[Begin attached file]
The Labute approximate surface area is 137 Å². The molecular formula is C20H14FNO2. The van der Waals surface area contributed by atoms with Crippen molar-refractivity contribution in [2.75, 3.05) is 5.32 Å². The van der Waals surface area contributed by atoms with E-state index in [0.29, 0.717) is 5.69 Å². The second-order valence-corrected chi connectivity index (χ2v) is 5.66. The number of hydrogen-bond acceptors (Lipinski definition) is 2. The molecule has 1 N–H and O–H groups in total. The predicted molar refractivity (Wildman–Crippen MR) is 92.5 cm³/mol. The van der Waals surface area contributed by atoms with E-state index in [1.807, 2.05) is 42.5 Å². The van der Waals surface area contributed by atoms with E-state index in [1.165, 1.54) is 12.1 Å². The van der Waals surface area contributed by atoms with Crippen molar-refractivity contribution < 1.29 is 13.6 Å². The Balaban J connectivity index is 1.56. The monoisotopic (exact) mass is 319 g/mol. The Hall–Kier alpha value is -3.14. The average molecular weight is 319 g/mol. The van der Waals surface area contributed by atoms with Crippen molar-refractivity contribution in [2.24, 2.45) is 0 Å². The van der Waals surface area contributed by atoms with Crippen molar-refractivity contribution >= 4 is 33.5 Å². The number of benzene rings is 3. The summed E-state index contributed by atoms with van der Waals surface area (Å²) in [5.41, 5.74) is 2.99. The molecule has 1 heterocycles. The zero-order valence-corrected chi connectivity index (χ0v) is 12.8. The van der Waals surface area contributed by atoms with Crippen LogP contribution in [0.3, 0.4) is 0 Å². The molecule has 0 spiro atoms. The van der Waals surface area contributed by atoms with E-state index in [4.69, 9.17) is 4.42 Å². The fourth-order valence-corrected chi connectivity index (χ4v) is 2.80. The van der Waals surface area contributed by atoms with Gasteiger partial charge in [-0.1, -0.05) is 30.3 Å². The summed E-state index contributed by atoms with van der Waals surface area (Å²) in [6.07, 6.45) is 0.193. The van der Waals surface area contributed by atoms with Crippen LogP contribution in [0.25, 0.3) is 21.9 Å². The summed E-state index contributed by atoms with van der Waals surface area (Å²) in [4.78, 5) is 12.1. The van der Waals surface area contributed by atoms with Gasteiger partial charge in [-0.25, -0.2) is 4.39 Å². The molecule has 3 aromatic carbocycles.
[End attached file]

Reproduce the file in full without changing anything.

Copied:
The Labute approximate surface area is 137 Å². The molecular formula is C20H14FNO2. The van der Waals surface area contributed by atoms with Crippen molar-refractivity contribution in [2.75, 3.05) is 5.32 Å². The van der Waals surface area contributed by atoms with E-state index in [0.29, 0.717) is 5.69 Å². The second-order valence-corrected chi connectivity index (χ2v) is 5.66. The number of hydrogen-bond acceptors (Lipinski definition) is 2. The molecule has 1 N–H and O–H groups in total. The predicted molar refractivity (Wildman–Crippen MR) is 92.5 cm³/mol. The van der Waals surface area contributed by atoms with E-state index in [1.807, 2.05) is 42.5 Å². The van der Waals surface area contributed by atoms with E-state index in [1.165, 1.54) is 12.1 Å². The van der Waals surface area contributed by atoms with Crippen molar-refractivity contribution < 1.29 is 13.6 Å². The Balaban J connectivity index is 1.56. The monoisotopic (exact) mass is 319 g/mol. The Hall–Kier alpha value is -3.14. The average molecular weight is 319 g/mol. The van der Waals surface area contributed by atoms with Crippen molar-refractivity contribution in [2.24, 2.45) is 0 Å². The van der Waals surface area contributed by atoms with Crippen molar-refractivity contribution >= 4 is 33.5 Å². The number of benzene rings is 3. The summed E-state index contributed by atoms with van der Waals surface area (Å²) in [5.41, 5.74) is 2.99. The molecule has 1 heterocycles. The zero-order valence-corrected chi connectivity index (χ0v) is 12.8. The van der Waals surface area contributed by atoms with Crippen LogP contribution in [0.3, 0.4) is 0 Å². The molecule has 0 spiro atoms. The van der Waals surface area contributed by atoms with E-state index in [4.69, 9.17) is 4.42 Å². The fourth-order valence-corrected chi connectivity index (χ4v) is 2.80. The van der Waals surface area contributed by atoms with Gasteiger partial charge in [-0.1, -0.05) is 30.3 Å². The summed E-state index contributed by atoms with van der Waals surface area (Å²) in [6.07, 6.45) is 0.193. The van der Waals surface area contributed by atoms with Crippen LogP contribution in [0.25, 0.3) is 21.9 Å². The summed E-state index contributed by atoms with van der Waals surface area (Å²) in [4.78, 5) is 12.1. The van der Waals surface area contributed by atoms with Gasteiger partial charge in [-0.25, -0.2) is 4.39 Å². The molecule has 3 aromatic carbocycles.